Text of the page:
This question of the atonement, then, is not principally about the technical question of the mechanics of Jesus's sacrifice on the Cross, but about whether we are serious about believing in a loving God.  The claim of the people who reject substitutionary atonement (which include, it should be noted, the entirety of the eastern Orthodox tradition, as well as the medieval Franciscan tradition of Bonaventure, Duns Scotus, etc.) is that substitutionary atonement poisons your vision of who God is and how God relates to us.  Whatever it is we are doing when tomorrow we go to Good Friday services, it cannot be that we are giving thanks that Jesus took a bullet meant for us from a fundamentally unloving God who was otherwise perfectly willing to enforce a unilateral contract against us.  Good Friday is in no way "Good" if the Crucifixion proves that God doesn't really love the people God created.  It can't mean that.

Once you accept the foundational premise that God loves us and that Jesus's sacrifice on the Cross is an expression of that love, there are a multitude of ways to understand what is going on at the Crucifixion.  As I have mentioned before, I understand it primarily through the lens of the work of Rene Girard--the Cross exposes our violence, which allows us to move beyond it.  Girard's understanding is in a way a more focused version of medieval theologian Peter Abelard's "moral exemplar" theory.  But there are many others--Irenaeus's recapitulation understanding, Christus Victor, Moltmann's Solidarity with victims, and others.  Often, it seems to me, many of these concepts are different ways of approach the same difficult-or-impossible-to-articulate idea.  But the point is that all of them absolutely share the conviction that the Crucifixion is an act of pure self-sacrifice and love from a God that is in no way "out to get us," as James Alison says.  They do not poison the well of how we see God in the way the substitutionary theories do, and have.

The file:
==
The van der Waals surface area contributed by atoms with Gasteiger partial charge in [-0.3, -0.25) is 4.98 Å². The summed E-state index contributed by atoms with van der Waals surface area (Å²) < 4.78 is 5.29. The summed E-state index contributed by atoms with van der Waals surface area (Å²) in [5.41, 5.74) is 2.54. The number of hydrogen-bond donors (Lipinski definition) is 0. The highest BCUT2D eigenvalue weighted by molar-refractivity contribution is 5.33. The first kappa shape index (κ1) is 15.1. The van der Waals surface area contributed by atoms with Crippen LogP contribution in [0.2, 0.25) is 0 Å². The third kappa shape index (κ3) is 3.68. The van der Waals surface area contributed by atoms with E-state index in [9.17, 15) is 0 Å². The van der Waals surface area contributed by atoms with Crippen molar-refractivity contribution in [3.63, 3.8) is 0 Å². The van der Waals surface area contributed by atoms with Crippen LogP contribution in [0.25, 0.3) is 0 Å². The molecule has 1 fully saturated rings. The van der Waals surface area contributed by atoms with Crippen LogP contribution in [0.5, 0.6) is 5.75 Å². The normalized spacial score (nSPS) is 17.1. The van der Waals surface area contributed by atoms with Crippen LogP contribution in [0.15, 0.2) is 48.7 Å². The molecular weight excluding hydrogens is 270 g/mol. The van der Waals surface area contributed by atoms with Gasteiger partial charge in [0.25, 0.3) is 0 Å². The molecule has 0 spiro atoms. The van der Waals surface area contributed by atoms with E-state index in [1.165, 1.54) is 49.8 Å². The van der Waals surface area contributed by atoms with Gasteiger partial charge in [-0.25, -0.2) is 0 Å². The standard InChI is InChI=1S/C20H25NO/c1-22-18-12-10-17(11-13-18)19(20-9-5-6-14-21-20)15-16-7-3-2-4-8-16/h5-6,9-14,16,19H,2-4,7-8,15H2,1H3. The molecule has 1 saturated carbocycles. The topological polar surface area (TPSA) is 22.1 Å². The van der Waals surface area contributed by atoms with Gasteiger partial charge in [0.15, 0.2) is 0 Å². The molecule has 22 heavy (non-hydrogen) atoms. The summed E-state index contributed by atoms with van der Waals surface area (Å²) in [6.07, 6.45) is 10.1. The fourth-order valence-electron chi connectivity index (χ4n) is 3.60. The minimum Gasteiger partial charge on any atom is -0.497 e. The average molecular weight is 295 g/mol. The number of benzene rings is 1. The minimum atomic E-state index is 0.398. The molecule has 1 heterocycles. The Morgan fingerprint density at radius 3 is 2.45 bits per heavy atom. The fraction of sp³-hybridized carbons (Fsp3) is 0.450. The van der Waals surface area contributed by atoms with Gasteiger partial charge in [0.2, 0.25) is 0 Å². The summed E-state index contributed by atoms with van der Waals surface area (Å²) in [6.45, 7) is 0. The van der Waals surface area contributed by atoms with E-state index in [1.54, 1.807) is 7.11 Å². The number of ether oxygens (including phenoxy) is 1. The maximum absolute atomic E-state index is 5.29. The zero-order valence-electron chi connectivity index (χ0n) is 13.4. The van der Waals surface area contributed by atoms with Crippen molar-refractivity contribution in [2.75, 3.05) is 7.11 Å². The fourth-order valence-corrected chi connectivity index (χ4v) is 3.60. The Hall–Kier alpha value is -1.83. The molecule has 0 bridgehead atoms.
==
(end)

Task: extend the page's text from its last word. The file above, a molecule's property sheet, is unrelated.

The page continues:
As a result, there is a broad consensus among many of the folks that describe themselves as progressive theologians that this transactional vision of our relationship to God must be purged from Christianity and Christian thought, and that a key place to attack this problem is the atonement.  But there is another pole to this magnet.  Atonement, after all, is proffered as the solution to the underlying problem, which is that God either wants to, or is at least willing to, consign the majority of the people that God created and purportedly loves to “eternal conscious torment.”  The engine that drives the question of the atonement is the question of hell, and the two of them together form what you might call the “Salvation Industrial Complex”—the church convinces people that they have an existential problem, and then provides them a solution to the problem.